Once, on the evening before Yom Kippur, one of the chassidim of Rabbi Elimelech of Lishensk asked his Rebbe to allow him to see how he, Rabbi Elimelech, observes the custom of kaparot.
“How I do kaparot?” repeated Rabbi Elimelech. “How do you do kaparot?”
“I am an ordinary Jew—I do what everyone else does. I hold the rooster in one hand, the prayerbook in the other, and recite the text, ‘This is my exchange, this is in my stead, this is my kaparah…’”
“That’s exactly what I do,” said Rabbi Elimelech. “I take the rooster in one hand, the prayerbook in the other, and recite the text. Actually, there might be a certain difference between your kaparot and mine: you probably make sure to use a white rooster, while to me it makes no difference: white, black, brown—a rooster’s a rooster…”
But the chassid persisted that his Rebbe’s kaparot was certainly no ordinary event. He had been coming to Lishensk to pray with the Rebbe every Yom Kippur for more than twenty years now, and had always wanted to observe his Rebbe at this most solemn moment.
“You want to see an extraordinary kaparot?” said Rabbi Elimelech. “Go observe how Moshe the tavernkeeper does kaparot. Now, there you’ll see something far more inspiring than my own, ordinary kaparot.”
The chassid located Moshe’s tavern at a crossroads several miles outside of Lishensk and asked to stay the night.
“I’m sorry,” said the tavernkeeper. “As you see, this is a small establishment, and we don’t have any rooms to let. There’s an inn a small distance further down the road.”
“Please,” begged the chassid, “I’ve been traveling all day, and I want to rest awhile. I don’t need a room—I’ll just curl up in a corner for a few hours and be on my way.”
“O.K.,” said Moshe. “We’ll be closing up shortly, and then you can get some sleep.”
After much shouting, cajoling and threatening, Moshe succeeded in herding his clientele of drunken peasants out the door. The chairs and tables were stacked in a corner, and the room, which also served as the tavernkeeper’s living quarters, readied for the night. Midnight had long passed, and the hour of kaparot was approaching. The chassid, wrapped in his blanket under a table, feigned sleep, but kept watch in the darkened room, determined not to miss anything.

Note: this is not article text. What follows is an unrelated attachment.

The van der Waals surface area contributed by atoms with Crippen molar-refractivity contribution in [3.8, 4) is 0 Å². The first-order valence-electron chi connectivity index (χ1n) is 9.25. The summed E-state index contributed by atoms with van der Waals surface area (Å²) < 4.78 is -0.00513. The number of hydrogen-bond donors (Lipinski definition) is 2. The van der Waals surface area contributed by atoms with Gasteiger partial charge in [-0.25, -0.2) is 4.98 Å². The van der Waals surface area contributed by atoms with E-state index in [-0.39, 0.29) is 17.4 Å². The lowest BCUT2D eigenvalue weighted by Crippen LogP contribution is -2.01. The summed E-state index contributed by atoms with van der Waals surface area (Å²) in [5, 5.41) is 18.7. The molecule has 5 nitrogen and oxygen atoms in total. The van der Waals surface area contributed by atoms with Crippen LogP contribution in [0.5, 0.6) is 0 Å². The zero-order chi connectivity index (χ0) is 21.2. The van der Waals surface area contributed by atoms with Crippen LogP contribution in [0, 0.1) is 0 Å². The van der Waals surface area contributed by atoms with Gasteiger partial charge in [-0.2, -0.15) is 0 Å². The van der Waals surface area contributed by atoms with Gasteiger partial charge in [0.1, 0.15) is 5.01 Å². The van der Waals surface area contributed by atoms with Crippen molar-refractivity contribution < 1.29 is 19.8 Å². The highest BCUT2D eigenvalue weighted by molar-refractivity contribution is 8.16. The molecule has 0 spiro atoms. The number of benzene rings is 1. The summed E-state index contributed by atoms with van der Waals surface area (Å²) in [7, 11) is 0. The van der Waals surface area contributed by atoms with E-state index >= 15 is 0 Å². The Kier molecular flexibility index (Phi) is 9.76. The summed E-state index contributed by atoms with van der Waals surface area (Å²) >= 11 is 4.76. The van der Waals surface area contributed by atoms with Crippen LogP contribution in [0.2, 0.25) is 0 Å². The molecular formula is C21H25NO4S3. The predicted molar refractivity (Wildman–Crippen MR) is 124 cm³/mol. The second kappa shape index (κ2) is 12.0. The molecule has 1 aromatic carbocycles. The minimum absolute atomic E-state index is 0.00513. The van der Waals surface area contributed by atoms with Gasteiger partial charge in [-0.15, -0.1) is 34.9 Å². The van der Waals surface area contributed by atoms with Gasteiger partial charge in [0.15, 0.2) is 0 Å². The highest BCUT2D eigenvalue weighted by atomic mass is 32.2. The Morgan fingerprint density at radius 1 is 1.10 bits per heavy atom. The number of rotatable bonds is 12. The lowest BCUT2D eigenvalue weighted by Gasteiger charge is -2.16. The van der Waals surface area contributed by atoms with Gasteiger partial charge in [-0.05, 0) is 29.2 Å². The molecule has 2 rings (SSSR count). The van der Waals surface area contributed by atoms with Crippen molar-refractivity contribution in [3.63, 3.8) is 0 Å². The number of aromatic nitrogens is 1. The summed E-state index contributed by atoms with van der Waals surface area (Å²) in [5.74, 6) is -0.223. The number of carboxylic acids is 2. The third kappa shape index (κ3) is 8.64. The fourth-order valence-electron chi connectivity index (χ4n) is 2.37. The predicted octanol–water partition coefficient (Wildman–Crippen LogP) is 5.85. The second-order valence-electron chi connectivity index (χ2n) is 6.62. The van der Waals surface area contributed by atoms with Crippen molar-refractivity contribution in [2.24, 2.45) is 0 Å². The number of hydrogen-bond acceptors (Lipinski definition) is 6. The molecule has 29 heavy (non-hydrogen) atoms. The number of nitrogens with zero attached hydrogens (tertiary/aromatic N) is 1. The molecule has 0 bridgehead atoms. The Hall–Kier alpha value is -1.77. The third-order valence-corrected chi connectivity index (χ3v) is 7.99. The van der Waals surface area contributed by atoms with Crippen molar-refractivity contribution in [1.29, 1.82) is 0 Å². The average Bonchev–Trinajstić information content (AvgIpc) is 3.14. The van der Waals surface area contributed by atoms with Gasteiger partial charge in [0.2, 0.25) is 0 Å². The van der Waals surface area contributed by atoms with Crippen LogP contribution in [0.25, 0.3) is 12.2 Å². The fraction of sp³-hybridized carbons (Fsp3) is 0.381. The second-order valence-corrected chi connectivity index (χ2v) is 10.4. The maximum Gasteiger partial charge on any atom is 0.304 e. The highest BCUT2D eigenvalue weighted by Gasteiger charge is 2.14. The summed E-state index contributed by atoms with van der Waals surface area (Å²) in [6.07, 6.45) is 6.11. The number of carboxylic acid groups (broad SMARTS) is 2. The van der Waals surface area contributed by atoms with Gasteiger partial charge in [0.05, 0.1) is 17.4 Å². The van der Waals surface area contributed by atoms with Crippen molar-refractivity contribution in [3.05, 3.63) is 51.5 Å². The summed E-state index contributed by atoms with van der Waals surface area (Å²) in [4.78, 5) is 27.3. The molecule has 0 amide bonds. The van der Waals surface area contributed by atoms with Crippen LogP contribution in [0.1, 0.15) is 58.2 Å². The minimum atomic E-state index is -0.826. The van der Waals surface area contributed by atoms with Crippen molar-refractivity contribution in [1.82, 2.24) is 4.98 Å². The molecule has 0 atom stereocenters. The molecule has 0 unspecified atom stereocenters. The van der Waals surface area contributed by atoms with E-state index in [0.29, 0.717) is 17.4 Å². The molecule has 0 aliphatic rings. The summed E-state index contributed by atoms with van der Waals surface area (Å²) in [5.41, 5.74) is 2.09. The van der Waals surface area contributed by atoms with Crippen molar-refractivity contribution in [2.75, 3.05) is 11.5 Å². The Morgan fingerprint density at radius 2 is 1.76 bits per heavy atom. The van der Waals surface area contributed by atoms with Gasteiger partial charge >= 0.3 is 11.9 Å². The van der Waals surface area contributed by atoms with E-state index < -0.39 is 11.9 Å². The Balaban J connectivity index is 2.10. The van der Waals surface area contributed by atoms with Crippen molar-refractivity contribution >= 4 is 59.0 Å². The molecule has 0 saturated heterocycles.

Before dawn, Moshe rose from his bed, washed his hands and recited the morning blessings. “Time for kaparot!” he called quietly to his wife, taking care not to wake his guest. “Yentel, please bring me the notebook—it’s on the shelf above the cupboard.”
Moshe sat himself on a small stool, lit a candle, and began reading from the notebook, unaware that his “sleeping” guest was wide awake and straining to hear every word. The notebook was a diary of all the misdeeds and transgressions the tavernkeeper had committed in the course of the year—the date, time and circumstance of each scrupulously noted. His “sins” were quite benign—a word of gossip one day, oversleeping the time for prayer on another, neglecting to give his daily coin to charity on a third—but by the time Moshe had read through the first few pages, his face was bathed in tears. For more than an hour Moshe read and wept, until the last page had been turned.
“Yentel,” he now called to his wife, “bring me the second notebook.”
This, too, was a diary—of all the troubles and misfortunes that had befallen him in the course of the year. On this day Moshe was beaten by a gang of peasants, on that day his child fell ill; once, in the dead of winter, the family had frozen for several nights for lack of firewood; another time their cow had died, and there was no milk until enough pennies had been saved to buy another.
When he had finished reading the second notebook, the tavernkeeper lifted his eyes heavenward and said:
“So you see, dear Father in Heaven, I have sinned against You. Last year I repented and promised to fulfill Your commandments, but I repeatedly succumbed to my evil inclination. But last year I also prayed and begged You for a year of health and prosperity, and I trusted in You that it would indeed be this way.
“Dear Father, today is the eve of Yom Kippur, when everyone forgives and is forgiven. Let us put the past behind us. I’ll accept my troubles as atonement for my sins, and You, in Your great mercy, shall do the same.”
Moshe took the two notebooks in his hands, raised them aloft, circled them three times above his head, and said: “This is my exchange, this is in my stead, this is my kaparah.” He then threw them into the fireplace, where the smoldering coals soon turned the tear-stained pages to ashes.
. Kaparot is one of the most solemn observances of the Days of Awe. In the early morning hours of the day before Yom Kippur, we take a rooster (for a man) or a hen (for a woman) and, circling it above our heads, say three times: “This is my exchange, this is in my stead, this is my kaparah (atonement); this rooster shall go to its death, and I shall go on to good, long life and peace.” The bird is then slaughtered and its meat (or its value) given to the poor. As the chicken is being slaughtered, we meditate on the thought that it is we who, in truth, are deserving of such a fate because of our sins, and that it is only because G-d, in His great kindness, accepts this “exchange” that we are granted a year of life and peace.